One of the joys of Straloch is the loch with its tranquil atmosphere and lively birdlife. Go kayaking in one of our three kayaks or take out the rowing boat. Fishing for wild brown trout is available by arrangement (see Sporting below)...
There are heaps of lovely walks from your door, from a gentle stroll around the loch to the energetic Ridge Walk with stunning views. There is a file of self-guided walks in the house. We also offer guided walks according to your particular interest, whether it's birds, wild flowers or archaeology. See Nature for more information.
Or how about a bespoke picnic, prepared especially for you and delivered to the site of your choice - it could be a traditional Highland picnic up in the heather hills, down by the waterfall on the river or a romantic dinner for two on the jetty by the loch. We can even organise a banquet for 10 or more people up in our lunch hut.
There is a hard tennis court five minutes' walk away and a games room with pool table, table tennis and darts (shared between the two houses).
Note: kayaks, rowing boat and tennis are available 1st April - 1st November only.
Straloch is a wonderful place for families. Each house has play frame with swings and slide and there's a football net and other garden games you can borrow.
Children love cycling up and down the quiet estate road to explore the Walled Garden or visit the red squirrel feeder. There's a den building area in the Millennium Wood where you can build your own or embellish the existing ones.
We have nature treasure hunts for children to help hone their observation skills and 'Wildlife Explorer' guided walks where they can learn to identify our more elusive animals like pine marten and otter from the signs they leave behind. There's pond dipping equipment too with ID charts.
A family favourite is a campfire picnic tea on the island. Camp cooking equipment provided.
With a resident population of red and roe deer and wild brown trout in the loch, Straloch has plenty to offer the sporting enthusiast. Whether it's a day's stalking on the hill, or a peaceful morning on the water, you're guaranteed a memorable experience in stunning surroundings.
Stalking on the estate can be arranged in season via our agent Woodmill Shootings. Whether you're an old hand or a complete beginner, their expert stalkers will maximise your chances of a successful day. Please contact us or Steven Wade at Woodmill direct well in advance to book.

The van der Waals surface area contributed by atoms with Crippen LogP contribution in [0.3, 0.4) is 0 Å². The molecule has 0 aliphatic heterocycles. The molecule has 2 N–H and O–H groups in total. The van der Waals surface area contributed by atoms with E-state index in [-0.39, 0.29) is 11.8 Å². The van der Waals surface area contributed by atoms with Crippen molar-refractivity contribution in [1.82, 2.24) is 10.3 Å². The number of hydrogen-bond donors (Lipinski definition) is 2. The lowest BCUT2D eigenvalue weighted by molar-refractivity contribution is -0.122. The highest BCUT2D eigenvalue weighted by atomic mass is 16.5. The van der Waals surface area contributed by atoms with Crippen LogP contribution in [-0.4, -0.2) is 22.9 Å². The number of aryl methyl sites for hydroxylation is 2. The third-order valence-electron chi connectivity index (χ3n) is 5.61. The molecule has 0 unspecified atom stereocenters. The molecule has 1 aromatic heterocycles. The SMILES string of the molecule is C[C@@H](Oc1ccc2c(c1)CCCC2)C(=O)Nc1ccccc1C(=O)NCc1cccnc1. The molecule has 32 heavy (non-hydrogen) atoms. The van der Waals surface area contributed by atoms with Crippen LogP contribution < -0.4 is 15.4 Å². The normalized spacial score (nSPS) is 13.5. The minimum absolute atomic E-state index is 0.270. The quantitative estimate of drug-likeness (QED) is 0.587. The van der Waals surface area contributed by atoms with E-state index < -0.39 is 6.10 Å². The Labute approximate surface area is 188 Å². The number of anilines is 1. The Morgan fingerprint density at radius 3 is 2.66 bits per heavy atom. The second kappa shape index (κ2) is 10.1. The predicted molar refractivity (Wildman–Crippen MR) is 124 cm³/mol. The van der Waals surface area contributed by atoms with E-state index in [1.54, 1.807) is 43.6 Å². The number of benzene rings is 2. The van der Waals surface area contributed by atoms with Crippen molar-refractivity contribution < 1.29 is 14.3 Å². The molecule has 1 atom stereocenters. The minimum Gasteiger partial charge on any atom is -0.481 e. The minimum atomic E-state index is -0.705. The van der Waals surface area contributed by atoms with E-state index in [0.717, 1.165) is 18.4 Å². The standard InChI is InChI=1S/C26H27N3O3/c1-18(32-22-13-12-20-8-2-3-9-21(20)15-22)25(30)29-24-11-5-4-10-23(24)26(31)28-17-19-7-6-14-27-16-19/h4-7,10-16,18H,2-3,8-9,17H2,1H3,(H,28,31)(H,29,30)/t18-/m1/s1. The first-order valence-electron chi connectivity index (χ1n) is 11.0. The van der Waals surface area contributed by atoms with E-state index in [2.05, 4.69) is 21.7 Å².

Fishing on the loch is available by arrangement at a special guest rate of £20 per rod per day (fly only, two rods maximum, rod for hire). Salmon fishing can be arranged locally with advanced notice, as well as fishing on neighbouring hill lochs. Please contact us as early as possible to book.
The diverse range of habitats makes Straloch a great place for bird watching. Part of the Forest of Clunie Special Protection Area, our hill is home to a variety of upland breeding birds, including Hen Harrier, Short-eared Owl, Merlin, Black and Red Grouse, Peregrine Falcon, Buzzard, Raven, Curlew and Wheatear. Cuckoos are a big feature of spring. The Millennium Wood is alive with the songs of visiting migrants including Willow Warbler, Chiffchaff and Redstart. The tiny Goldcrest is in residence all year as well as Bullfinch and Green Woodpecker.
Autumn sees great flocks of Fieldfares and occasionally Crossbills. The bird feeders at the holiday houses attract Siskins, Goldfinch and Great Spotted Woodpecker, as well as the usual garden birds. The loch has Wigeon, Mallard, Tufted Duck, Coot, Moorhen and Little grebe. In winter we have visitors such as Goldeneye and Whooper Swans. The sound of the Oyster Catchers heralds the arrival of Spring. Grey Heron nest on the island. On the river you might see Dippers, Sand Martins, Red-breasted Merganser and the occasional Kingfisher.
Straloch a hind forest, meaning that Red deer hinds are resident all year. Roe deer can often be seen grazing near the holiday houses in the early morning or at dusk. In the Autumn the stags arrive for the annual rutt. From late September to the end of October you can hear the primeval sound of the stags roaring all around, right from your door step. You can often see them too, high up on the ridge behind the houses, looking after their harem and seeing off any interlopers.
We also have Red squirrels which can be seen on the feeder most days. Other more elusive animals on the place include pine marten and otter; these are difficult to spot but can be identified from their signs.
Straloch is known for its wildflowers and proudly boasts three SSSIs (Sites of Special Scientific Interest) designated for heathland flora. These are carefully managed according to a strict grazing regime. We also have several wildflower conservation meadows.
June and July are particularly good months to visit when the wild orchids are in flower. Straloch is lucky enough to have four varieties of orchid: Fragrant, Small White, Heath Spotted and Northern Marsh. You will also find a wonderful range of typical heathland and wetland plants at this time of year, including the locally rare Greater Sundew which traps insects with its sticky tentacles, Intermediate Wintergreen and Autumn Gentian. Free guided walks are available during the flowering season.
Common Rock Rose is profuse and we are an important site for the locally rare Northern Brown Argus butterfly. Other butterflies and moths include the Small Pearl-bordered Fritillary, Common Blue and Chimney Sweeper moth.